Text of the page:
Noticeably missing, the cornice was removed in 1961.
Solomon Sayles was a successful "meat and provisions dealer" in the last decade of the 19th century. His operation sat on Sixth Avenue, directly opposite the Jefferson Courthouse complex. In February 1893 the Record & Guide reported that J. Dalmage Trimble had sold "the old building" at the southeast corner of Sixth Avenue and 10th Street "to Solomon Sayles, the butcher, who occupies adjoining premises." He had ambitious plans for the site.
Sayles commissioned architect Ralph S. Townsend to design a large commercial building on the site of the combined properties. Completed in 1894, the six-story brick-and-stone structure was designed in the Italianate Renaissance manner of the Eclectic period. The ground floor of the two-story stone base provided a store for Solomon Sayles's grocery business. The windows of the upper floors were grouped in threes. Those of the third floor were framed in terra cotta and separated by engaged, spiral Scamozzi columns. Paired, double-height fluted pilasters divided the window groupings of the fourth and fifth floors; while the sixth floor openings, above an intermediate cornice, were also graced with the spiral columns, each group separated by an ornate terra cotta panel.
For awhile it seemed that Solomon Sayles had overextended himself. In 1899 he was forced to assign his business, often the first step before bankruptcy, and in May 1897 he transferred title to the Sixth Avenue building to Charles A. Hess "for the benefit of creditors," according to the Real Estate Record & Guide. Hess told reporters that the actions were merely to placate "an overly aggressive creditor."
And that seems to have been true. Solomon Sayles regained title to his property and his business thrived here for decades. In the meantime, the upper floors filled with a wide array of tenants. The early years of the 20th century saw apparel business, like milliner S. Meyer Co., as well as industrial and artistic tenants--the American Self-Lighting Appliances Co., the Pasbach-Voice Lithographic Co., and the Art Designing Works, for instance.
In September 1917, Ralph Townsend, now a partner in the architectural firm of Townsend, Steinle & Haskell, was called back to update the building. The plans are vague, but most likely the work involved updating electricity and plumbing and such.
Solomon Sayle's business was renamed Sayles, Zahn Company at the end of World War I. Advertising as "butchers and packers," it did business from the location into the Depression years. Apparel-related firms were a minority on the upper floors. By now, the artistic and industrial tenants had taken over.
Occupying space by 1920 was Montague Castle-London. The firm was, perhaps, best known for stained glass windows, but fabricated "all forms of memorials in glass, mosaic, bronze and marble," as noted in an advertisement in 1920, and "mural decorations of every kind."
The address of 126-130 Sixth Avenue would be renumbered 434-438 in 1925. Year Book of the Architectural League of New York, 1921 (copyright expired)
In 1925 Montague Castle-London Co. was looking for a self-reliant designer. Apparently not wanting to waste time with applicants who overestimated their worth, the ad required them to state the salary they expected to earn.
Stained glass designer wanted, one having experience in designing along traditional lines; must essentially be individual, and be willing to come to New York and associate himself with an established firm; state remuneration expected.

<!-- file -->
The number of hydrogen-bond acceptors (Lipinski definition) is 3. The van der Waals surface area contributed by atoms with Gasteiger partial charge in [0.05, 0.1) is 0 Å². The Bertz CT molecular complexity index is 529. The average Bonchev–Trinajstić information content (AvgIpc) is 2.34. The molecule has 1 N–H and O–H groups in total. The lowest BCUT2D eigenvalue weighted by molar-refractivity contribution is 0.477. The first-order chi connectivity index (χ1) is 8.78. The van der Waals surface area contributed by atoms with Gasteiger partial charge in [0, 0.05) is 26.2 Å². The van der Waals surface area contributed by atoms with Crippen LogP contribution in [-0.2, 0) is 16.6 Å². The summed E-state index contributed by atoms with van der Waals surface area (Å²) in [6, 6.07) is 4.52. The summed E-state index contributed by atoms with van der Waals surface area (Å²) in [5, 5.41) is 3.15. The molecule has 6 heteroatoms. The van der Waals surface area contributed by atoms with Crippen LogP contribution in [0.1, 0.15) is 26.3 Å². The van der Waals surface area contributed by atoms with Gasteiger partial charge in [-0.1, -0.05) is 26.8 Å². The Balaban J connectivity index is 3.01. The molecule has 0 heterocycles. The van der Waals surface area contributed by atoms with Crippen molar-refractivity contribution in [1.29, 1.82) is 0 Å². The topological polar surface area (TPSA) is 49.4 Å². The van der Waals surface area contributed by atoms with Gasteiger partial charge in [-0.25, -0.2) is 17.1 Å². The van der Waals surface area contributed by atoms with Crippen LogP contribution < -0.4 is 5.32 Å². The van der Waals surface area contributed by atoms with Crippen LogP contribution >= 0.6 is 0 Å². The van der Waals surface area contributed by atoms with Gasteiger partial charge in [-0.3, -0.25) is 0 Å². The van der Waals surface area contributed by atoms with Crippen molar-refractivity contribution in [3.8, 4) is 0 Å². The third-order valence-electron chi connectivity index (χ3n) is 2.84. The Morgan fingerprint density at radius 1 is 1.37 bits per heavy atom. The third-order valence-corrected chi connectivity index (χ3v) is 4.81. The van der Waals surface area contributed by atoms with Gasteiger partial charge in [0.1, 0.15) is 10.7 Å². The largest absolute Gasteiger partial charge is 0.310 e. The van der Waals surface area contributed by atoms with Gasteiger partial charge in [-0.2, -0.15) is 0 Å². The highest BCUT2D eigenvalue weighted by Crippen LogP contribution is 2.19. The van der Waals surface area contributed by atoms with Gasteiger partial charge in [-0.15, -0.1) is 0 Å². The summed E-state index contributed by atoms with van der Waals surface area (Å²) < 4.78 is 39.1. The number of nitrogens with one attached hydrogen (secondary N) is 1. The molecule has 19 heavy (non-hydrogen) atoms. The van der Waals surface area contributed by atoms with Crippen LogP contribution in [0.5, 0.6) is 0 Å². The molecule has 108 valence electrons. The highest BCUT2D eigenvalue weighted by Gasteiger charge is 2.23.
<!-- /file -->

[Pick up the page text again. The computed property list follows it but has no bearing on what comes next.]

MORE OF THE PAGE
Other tenants in the Depression era were the Eagle Water Heater Company, the Farrell Silvering Place Co., and the Century Metalcraft Corporation.
In 1956 the Robert Joffrey Theater Dancers was formed by six young dancers. They hoped to spark interest in ballet by performing in school gymnasiums, small town theaters and other far-flung venues. By 1960 the Joffrey American Ballet Center occupied the third floor of 434 Sixth Avenue.
Founders Gerald Arpino (left) and Robert Joffrey at a third floor window of 434 Sixth Avenue around 1960. photo by Herbert Migdoll.
Before 1941 the structure's cornice was removed, and in 1961 metal storefronts were installed. A more comprehensive renovation three years later resulted in stores and a post office on the ground floor, a factory space on the second, the Joffrey school on the third, a plating company (possibly Farrell) on the fourth, and apparel manufacturers on the two two floors.
As the neighborhood changed, so did the tenant list. Around 1976 the Village Weaving Center occupied the fifth floor. In addition to its retail shop, it offered classes in weaving. The architectural firm of Edelman & Salzman moved in around the same time.
By the time this photograph was taken in 1941, the cornice had been removed. photograph via the NYC Dept of Records & Information Services.
In the meantime, the Joffrey Ballet's official school, the American Ballet Center, thrived in the third floor space, spreading into the fourth floor by 1979--this despite New York Magazine's description of the studio on September 10, 1979. The article said, "cramped quarters make hallways, dressing rooms, and the waiting room noisy and hectic, and ventilation in the good-size studios is poor."
The article noted, "A large number of gifted children are granted generous scholarships here, and starting at twelve, selected students are given ample opportunity to perform in the Joffrey Ballet's concert group for up-and-coming young dancers."
More than six decades after signing its first lease, the Joffrey Ballet School continues at 434 Sixth Avenue. Today it is among the foremost dance training institutions in the world.
photographs by the author
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